Pinterest has a “Buy It” option on iPhone, iPad, and Android devices, where you can buy Pinned products directly from Pinterest. Available products have a blue “Buy It” button next to the standard red “Pin It” button.
Here’s a preview of how the process works:
Facebook has been testing a Buy button for well over a year now and has been slowly rolling it out to more and more users. Like with Pinterest, Facebook’s option allows shoppers to buy products without ever leaving Facebook.
And you might be familiar with Domino’s pizza emoji tweet?
Yep, Twitter shopping is a thing, too. In addition to the pizza emoji, Twitter has a buy button that users can access to buy and sell directly from the Twitter stream. Here’s an example of the experience with a Warby Parker set of sunglasses.
Buying and selling on social media feels like it may be on the verge of something big.
And whatever solution falls into place here could go a long way toward solving one of the Big Mysteries of social media marketing:
How can I accurately measure my social media ROI?
For some time now, one of the biggest challenges for social media marketers has been assigning dollars-and-cents results to efforts on Twitter, Facebook, and the like.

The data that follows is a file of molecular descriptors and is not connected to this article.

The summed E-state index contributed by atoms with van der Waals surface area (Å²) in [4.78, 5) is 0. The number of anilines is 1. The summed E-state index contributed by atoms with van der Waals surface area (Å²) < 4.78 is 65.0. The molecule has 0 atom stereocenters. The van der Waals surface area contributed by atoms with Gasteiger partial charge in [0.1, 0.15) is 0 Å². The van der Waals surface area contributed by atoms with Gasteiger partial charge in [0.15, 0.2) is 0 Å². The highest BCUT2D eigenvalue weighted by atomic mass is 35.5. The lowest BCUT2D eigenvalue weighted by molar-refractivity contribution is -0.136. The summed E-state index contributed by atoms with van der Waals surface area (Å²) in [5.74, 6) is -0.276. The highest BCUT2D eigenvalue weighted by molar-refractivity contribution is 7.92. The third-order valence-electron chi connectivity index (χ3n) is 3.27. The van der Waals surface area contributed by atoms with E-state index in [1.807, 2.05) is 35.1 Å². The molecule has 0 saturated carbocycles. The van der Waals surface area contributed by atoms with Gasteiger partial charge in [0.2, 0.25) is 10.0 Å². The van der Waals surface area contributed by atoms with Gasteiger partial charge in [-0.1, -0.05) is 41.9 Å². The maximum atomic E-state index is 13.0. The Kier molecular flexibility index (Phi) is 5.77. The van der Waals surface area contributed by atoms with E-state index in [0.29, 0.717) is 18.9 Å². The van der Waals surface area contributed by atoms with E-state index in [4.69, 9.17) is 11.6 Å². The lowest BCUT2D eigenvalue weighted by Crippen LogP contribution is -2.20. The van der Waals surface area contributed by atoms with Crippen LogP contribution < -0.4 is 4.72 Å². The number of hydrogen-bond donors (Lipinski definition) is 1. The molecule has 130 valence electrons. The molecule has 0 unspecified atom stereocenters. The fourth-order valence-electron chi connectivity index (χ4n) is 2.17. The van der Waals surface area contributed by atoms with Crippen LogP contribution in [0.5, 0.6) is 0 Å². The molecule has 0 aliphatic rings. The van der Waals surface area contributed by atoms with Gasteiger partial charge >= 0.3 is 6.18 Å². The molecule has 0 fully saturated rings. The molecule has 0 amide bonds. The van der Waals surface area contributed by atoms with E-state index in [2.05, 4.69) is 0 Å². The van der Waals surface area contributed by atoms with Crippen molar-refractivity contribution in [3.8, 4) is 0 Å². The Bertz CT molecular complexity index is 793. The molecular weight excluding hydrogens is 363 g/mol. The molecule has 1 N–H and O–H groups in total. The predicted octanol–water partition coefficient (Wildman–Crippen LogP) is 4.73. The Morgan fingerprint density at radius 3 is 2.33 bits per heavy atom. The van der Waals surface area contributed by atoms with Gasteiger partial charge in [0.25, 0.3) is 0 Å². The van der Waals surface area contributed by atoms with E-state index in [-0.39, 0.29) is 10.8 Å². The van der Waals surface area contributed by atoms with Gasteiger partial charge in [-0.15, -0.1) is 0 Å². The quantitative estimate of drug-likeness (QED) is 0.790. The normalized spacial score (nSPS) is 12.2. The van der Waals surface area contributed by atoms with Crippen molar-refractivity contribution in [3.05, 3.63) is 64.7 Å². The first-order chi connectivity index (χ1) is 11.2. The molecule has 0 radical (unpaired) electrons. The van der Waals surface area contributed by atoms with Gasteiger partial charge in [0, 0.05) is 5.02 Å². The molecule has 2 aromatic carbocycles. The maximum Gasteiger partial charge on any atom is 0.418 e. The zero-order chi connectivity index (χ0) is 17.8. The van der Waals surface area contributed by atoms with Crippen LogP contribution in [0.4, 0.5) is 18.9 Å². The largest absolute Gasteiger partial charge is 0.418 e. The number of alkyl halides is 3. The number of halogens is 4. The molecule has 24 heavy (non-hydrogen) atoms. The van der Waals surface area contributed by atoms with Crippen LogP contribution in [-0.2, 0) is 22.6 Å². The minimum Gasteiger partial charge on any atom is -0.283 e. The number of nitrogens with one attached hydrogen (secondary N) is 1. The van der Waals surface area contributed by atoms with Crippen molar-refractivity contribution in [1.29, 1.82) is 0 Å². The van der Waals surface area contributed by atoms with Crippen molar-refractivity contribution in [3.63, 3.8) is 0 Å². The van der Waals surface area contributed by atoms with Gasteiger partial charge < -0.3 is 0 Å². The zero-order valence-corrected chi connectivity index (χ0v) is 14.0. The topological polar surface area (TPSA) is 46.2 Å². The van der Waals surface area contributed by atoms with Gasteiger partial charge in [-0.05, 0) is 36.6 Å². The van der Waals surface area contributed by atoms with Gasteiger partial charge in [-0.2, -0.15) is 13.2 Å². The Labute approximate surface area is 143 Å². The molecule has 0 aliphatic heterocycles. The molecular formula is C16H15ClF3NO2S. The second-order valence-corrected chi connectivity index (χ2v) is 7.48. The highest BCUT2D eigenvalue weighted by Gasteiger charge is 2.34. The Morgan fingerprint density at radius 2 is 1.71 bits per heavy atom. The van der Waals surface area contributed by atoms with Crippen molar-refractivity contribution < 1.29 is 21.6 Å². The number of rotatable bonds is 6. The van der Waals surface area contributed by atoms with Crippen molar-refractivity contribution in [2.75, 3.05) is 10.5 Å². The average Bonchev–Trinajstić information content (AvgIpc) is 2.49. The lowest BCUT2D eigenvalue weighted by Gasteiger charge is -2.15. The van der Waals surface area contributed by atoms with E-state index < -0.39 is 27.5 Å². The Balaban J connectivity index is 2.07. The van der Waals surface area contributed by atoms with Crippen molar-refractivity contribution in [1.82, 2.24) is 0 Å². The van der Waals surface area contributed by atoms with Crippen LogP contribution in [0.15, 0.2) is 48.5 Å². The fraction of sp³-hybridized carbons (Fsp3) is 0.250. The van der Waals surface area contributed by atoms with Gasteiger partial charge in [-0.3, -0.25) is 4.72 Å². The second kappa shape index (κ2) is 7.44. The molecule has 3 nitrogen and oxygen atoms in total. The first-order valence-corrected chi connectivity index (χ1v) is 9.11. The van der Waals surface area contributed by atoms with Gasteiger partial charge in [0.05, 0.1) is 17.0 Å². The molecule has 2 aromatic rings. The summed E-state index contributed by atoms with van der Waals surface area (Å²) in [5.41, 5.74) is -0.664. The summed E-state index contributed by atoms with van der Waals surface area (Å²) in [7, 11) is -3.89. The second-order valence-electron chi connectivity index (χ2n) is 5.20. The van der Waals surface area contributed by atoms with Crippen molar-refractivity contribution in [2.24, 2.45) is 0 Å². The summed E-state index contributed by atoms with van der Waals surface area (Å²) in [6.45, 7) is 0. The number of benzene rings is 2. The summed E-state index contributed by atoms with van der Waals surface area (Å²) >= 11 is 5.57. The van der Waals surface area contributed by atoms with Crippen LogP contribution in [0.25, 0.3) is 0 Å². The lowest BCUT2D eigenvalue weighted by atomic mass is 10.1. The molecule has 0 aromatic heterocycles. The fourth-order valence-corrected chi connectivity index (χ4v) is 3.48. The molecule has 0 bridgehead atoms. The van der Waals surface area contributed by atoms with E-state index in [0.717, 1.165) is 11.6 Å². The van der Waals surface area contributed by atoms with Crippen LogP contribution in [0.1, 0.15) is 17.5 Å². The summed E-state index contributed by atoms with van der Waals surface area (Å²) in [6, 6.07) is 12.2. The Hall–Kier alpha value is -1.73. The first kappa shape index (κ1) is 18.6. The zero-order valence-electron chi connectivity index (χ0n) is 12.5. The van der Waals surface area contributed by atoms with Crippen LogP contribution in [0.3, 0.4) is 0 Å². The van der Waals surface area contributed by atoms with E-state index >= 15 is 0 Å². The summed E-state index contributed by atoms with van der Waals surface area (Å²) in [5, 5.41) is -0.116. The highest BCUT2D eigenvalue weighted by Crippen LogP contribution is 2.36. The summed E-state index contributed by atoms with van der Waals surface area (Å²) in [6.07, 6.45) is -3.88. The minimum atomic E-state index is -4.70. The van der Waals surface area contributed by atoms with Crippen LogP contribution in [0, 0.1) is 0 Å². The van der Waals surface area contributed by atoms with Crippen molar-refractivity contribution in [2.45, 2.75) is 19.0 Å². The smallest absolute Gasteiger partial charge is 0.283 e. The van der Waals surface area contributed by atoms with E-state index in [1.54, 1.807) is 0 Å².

And though this new frontier of social shopping and e-commerce might be only part of the return on investment (there’s still the lead gen and funnel parts that are important to consider), it’s one of the biggest steps toward tying a direct, monetary result to one’s social media marketing.
If purchases take place on social media, ROI becomes clearer, social media’s position in the marketplace improves, and we all win—buyers and sellers.
Ways you can profit on this:
- Join the Pinterest waitlist or use “Buy It” straight away today if you’re on a platform like Shopify
- Check your Facebook page and ads center to see if you have the “Buy” option turned on for your call-to-action buttons
- Check Twitter’s list of partners to see if you’ve already got access via a service like Gumroad or Stripe perhaps
- For Instagram, you can look into services like Penny, which let shoppers buy straight from Instagram with hashtag #sold
2. Social media at work
One of my favorite topics to write on (and one that I probably didn’t have a really great answer to) is the split between who you are on social media inside of work and outside of work.
Well, moving forward, that might not be an obstacle any more!
Facebook at Work, announced last year, seeks to carve out a work-specific social media zone for coworkers to communicate with one another.
Like this TechCrunch headline stated: Facebook at Work lets businesses create their own social networks.
LinkedIn is interested in similar work-style social media, and like a lot of other Facebook features, it’s possible that this one will trickle out to a whole host of other networks, too.
Even apps like Slack and Hipchat have helped add distinction to the work/life split, making it easy to converse with teammates in a medium that doesn’t dip into personal life.